The Society For Creative Anachronism reached settlement last October with victims abused by a local leader in Pennsylvania a decade ago. The settlement calls for a $1.3 million payment to the plaintiffs, and the Society plans to cover a large portion itself while fighting to get its insurers to pay the full amount.
Ben Schragger, then 43, was convicted in 2005 of charges including rape of a child, involuntary deviate sexual intercourse, indecent assault and corruption of minors, all crimes committed against 11 children participating in SCA programs to make medieval-style armor and weapons for mock combat.
Known in the Society as “Lord Ben the Steward,” he led a chapter for more than 10 years and directed the youth program for the society’s East Kingdom, which stretches from Canada to Delaware. Schragger was accused of sexually assaulting nine boys and two girls between the ages of 6 and 16 from June 1999 to August 2003.
After an initial civil lawsuit was filed in 2007 against the SCA on behalf of six victims and dismissed, a second civil lawsuit was filed in 2009 claiming $7 million in damages on grounds that the SCA should be held liable for Schragger’s actions, and for allegedly not having effective policies in place at that time to protect the children. Three individuals serving as local officers of the SCA during this time were also named as defendants in the lawsuit.
When the SCA’s insurers resisted paying the settlement the organization sued them. As a result, one insurance company agreed to pay $450,000 of the indemnity. The SCA is still pursuing a suit against another insurer for the remaining $850,000; the case was due to go to trial in May 2012.
In the meantime, the SCA’s parent organization asked all its local and regional units in the U.S. to help fund the rest of the settlement payment by contributing 18% of their cash balance, which it said represented an equitable distribution of the burden.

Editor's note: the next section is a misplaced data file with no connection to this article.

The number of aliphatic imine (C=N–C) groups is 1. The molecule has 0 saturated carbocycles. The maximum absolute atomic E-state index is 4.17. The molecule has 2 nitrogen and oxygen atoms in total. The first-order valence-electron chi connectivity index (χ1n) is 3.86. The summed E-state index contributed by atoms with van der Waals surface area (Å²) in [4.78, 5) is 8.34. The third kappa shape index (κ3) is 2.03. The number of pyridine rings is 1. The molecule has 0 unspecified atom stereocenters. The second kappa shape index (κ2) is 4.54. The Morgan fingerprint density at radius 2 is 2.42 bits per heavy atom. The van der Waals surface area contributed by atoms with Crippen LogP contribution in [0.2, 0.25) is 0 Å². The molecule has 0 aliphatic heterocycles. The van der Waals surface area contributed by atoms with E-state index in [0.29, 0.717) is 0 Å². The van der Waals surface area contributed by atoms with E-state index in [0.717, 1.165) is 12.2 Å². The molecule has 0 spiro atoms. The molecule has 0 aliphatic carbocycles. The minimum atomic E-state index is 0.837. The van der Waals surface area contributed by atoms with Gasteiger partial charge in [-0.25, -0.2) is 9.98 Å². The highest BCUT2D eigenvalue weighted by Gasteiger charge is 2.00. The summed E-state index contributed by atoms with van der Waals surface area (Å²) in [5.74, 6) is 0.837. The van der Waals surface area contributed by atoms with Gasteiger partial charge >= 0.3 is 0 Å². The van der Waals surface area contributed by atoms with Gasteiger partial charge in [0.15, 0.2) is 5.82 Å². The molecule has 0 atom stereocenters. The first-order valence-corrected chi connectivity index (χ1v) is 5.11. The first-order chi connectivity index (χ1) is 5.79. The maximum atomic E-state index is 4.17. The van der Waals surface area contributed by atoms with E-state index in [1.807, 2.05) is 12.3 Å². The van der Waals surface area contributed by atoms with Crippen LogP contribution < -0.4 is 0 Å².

Kingdoms and affiliates outside of North America were not required to contribute as they were not named in the suit and are separately incorporated in non-U.S. jurisdictions. Affiliates include SCA-Finland, SCA-Sweden, SCA-Australia and SCA-New Zealand.
SCA leadership told members it has changed how youth workers are vetted and expects to make more changes after seeking legal advice:
The SCA has worked to improve its policies and institute new policies where needed. Some of the new policies include the two-deep rule and criminal background checks on anyone wishing to administer youth activities. The Board will be addressing long-range plans for improving its governance structure and risk assessment protocols during 2012, after consultation with internal and outside counsel, as well as the SCA’s financial advisors.
More details about the original charges are available here and here.
[Thanks to Andrew Trembley for the story.]
This sort of thing saddens me, all the more as the story comes in the wake of the Penn State scandal.
Speaking of which, I don’t think they should have removed the Paterno statue: they should just have turned it 180 degrees, so that it would have been looking the other way….
This is a corollary to the weirdness going on with ReaderCon, in which thousands of comments have been made by lots and lots of people.
Are we entering an era of litigiousness entering fan activities?
@Andrew: Fans have always been litigious, as you know. The surpassingly small number of actual lawsuits over the years was due to fans having no money for lawyers, or the prospective defendants having no money to make winning worthwhile.
The SCA case is different in several ways. An obvious one is that it’s not a suit between cranky fans, but a suit resulting from heinous crimes committed by someone operating under color of the SCA hierarchy. Another is that the organization as a whole has significant assets, so there was potential benefit in filing a civil suit after the criminal prosecution.